Richard Hittleman

by Jake Jacobs

My introduction to yoga began in the late 1970’s with a 1/2 hour morning program on
KCET, the local PBS station, taught by a man credited with producing the first yoga
program on American Television; a prolific author of yoga books and audio/video on
Hathayoga’s asana and breathing practices, nutrition, meditation and yoga philosophy.
His name is Richard Hittleman (1927-1991) and as well known as he was then, he is all
but forgotten today. I was reintroduced to Mr. Hittleman recently, which triggered an
important memory and a bit of research confirmed why he got me into yoga; he taught a

complete life system, not an exercise class, in easy to absorb 30-minute chunks. One
thing he said about diet has stuck with me for ever since; eat nuts and legumes although it might have started with veggies. Reviewing a few of his books particularly Yoga for Health, I recognized that while modernized to speak to a 20th Century educated,somewhat elitist and spiritually searching audience, his teachings structurally align with the Hatha Pradipika (HP), leaving out the more religiously and ascetically influenced overtones to the extent of virtually ignoring the use of Romanized Sanskrit. Like the HP, he understood marketing as well as yoga.


Researching his background and influences produced extremely limited results.Richard Hittleman was a nice Jewish boy from the Bronx born in 1927. His first yoga
lessons came from a Hindu maintenance man in the Catskill Mountains of New York
where his family summered. Thus, although I did not know this until recently, he
parallels my childhood. I too am a nice Jewish boy, born of parents from the Bronx and
raised in nearby Mt. Vernon who spent his summers in the Catskills sans Hindus. We
both even followed our outward path to the West Coast, Hittleman to the SF Bay Area,
me to Los Angeles. Then he influenced my inner path. As for those who influenced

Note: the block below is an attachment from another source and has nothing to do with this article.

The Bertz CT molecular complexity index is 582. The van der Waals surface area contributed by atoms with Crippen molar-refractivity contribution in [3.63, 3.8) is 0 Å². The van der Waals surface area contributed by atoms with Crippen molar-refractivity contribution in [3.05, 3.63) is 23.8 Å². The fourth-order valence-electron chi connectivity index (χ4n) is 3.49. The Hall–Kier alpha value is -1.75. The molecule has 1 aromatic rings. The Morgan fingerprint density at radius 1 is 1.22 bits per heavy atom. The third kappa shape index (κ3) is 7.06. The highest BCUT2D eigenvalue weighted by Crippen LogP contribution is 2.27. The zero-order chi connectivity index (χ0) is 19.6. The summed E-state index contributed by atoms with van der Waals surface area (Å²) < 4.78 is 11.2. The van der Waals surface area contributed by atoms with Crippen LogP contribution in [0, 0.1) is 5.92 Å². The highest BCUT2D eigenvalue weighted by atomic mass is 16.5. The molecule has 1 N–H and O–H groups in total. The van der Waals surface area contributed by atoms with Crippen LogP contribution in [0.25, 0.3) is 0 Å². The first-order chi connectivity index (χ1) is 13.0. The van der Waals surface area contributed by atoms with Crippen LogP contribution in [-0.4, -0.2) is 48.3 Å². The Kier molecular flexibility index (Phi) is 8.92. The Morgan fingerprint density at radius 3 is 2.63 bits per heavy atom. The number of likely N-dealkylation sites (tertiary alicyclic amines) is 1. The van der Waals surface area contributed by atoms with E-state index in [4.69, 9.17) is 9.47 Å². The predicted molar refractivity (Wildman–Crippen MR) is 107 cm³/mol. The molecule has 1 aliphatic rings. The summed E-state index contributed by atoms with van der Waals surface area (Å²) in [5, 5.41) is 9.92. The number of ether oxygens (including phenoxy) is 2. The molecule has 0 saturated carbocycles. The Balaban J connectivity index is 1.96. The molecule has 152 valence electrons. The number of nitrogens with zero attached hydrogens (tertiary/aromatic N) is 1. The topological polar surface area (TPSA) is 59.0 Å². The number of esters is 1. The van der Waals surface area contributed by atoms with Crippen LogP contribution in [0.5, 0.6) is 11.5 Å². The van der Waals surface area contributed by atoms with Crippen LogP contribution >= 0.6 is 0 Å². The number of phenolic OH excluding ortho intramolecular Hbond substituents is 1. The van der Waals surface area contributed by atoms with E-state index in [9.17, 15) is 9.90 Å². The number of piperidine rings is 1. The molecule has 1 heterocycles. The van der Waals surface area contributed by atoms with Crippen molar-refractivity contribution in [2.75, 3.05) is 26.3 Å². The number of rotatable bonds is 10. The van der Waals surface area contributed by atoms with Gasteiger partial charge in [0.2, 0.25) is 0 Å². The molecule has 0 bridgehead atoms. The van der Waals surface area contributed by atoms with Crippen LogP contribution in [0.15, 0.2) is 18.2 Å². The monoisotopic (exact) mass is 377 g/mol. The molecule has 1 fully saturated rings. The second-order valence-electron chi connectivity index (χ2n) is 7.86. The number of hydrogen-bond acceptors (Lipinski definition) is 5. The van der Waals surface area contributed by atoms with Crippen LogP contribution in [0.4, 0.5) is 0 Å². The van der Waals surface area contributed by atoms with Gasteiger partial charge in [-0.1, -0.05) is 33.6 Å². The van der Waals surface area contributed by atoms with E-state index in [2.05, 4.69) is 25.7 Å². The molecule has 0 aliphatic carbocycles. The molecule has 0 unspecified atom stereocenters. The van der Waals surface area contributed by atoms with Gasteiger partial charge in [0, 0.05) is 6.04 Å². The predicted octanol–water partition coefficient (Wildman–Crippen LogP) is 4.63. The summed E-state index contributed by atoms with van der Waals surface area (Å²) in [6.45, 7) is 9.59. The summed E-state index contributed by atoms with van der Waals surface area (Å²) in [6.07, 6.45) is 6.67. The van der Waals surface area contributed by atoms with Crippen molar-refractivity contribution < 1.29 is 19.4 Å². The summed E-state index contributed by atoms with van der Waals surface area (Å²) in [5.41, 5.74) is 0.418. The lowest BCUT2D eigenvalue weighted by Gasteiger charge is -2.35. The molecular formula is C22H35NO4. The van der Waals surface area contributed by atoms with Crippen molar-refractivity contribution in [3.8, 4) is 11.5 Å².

Hittleman, the little information that can be found is from an unverified blog and Wikipedia.
According to those sources he studied he with the Indian sage Sri Ramana Maharshi and the British author Paul Brunton in the late 1940’s and regarded Maharshi as his guru.

Reading his work, it seems clear he was influenced by the HP and Patanjali’s Yoga
Sutras, as well as 20th Century new age thinkers including his friend Alan Watts.
Hittleman authored over 20 books, the most complete being Yoga for Health
(YFH) originally published in 3 volumes in 1962 in conjunction with his PBS video
program of the same name. In the introduction Hittleman, like the HP, explains the
benefits of Hatha Yoga practice and, like Krishnamacarya in the Yoga Makaranda,
considers said yoga to be available to all people regardless of age or physical condition:
“You can begin the Yoga practice nearly regardless of your age or physical
condition. This is because you are not in competition with anyone: you do only
what you can do comfortably, at your own pace, without huffing and puffing,
without feeling you have benefited only when you are on the verge of collapse, as
in the case of many exercise systems.”


In his introduction Hittleman also brings in the mind body connection:
Hatha Yoga assists you in perceiving the spiritual reality of your existence and, as
stated by the ancient gurus, “is that practice which renders the mind fit for
meditation.”YFH, like the HP, discusses the proper conditions and place for one’s asana
practice. Although it is not as austere as the hut described in HP 1.12-1.14, it has the
same intention of providing a calm and undisturbed location: “Ideally, your practice environment (indoors or outdoors) should be conducive toa serene, elevating mode of mind, and there should be a supply of fresh air.”

Hittleman also follows the practice of the HP that constantly refers to the benefits of yoga practice, setting forth a long list in the introduction as well as for each posture discussed thereafter including the development of strength and muscle tone, flexibility, elimination of tension and quieting of the mind. YFH begins with asana, although the word asana is used only in the introduction where he explains that asana is the Sanskrit name for poses or postures. Thereafter only English is used to name the poses such as lotus pose for padmasana and back-stretch for pascimotanasana, the seated forward bend, a spot on translation. The 20 main postures in YFH are designed to form a complete workout stretching the entire body plus twists. The last pose he calls The Whole Breath, a standing pose connecting the breath to a movement of the arms similar to a jumping jack while the legs remain static. YFH adds 3 advanced postures including various forms of Lotus pose. The others are Abdominal Lifts, which is similar to performing Kapalabhati, and Headstand. Most of the poses would be familiar to those taking yoga classes today but a few are unique such as Dancer’s posture, a squatting pose with legs together and hands on top of the head, palm to palm resembling the namaste hands to chest gesture.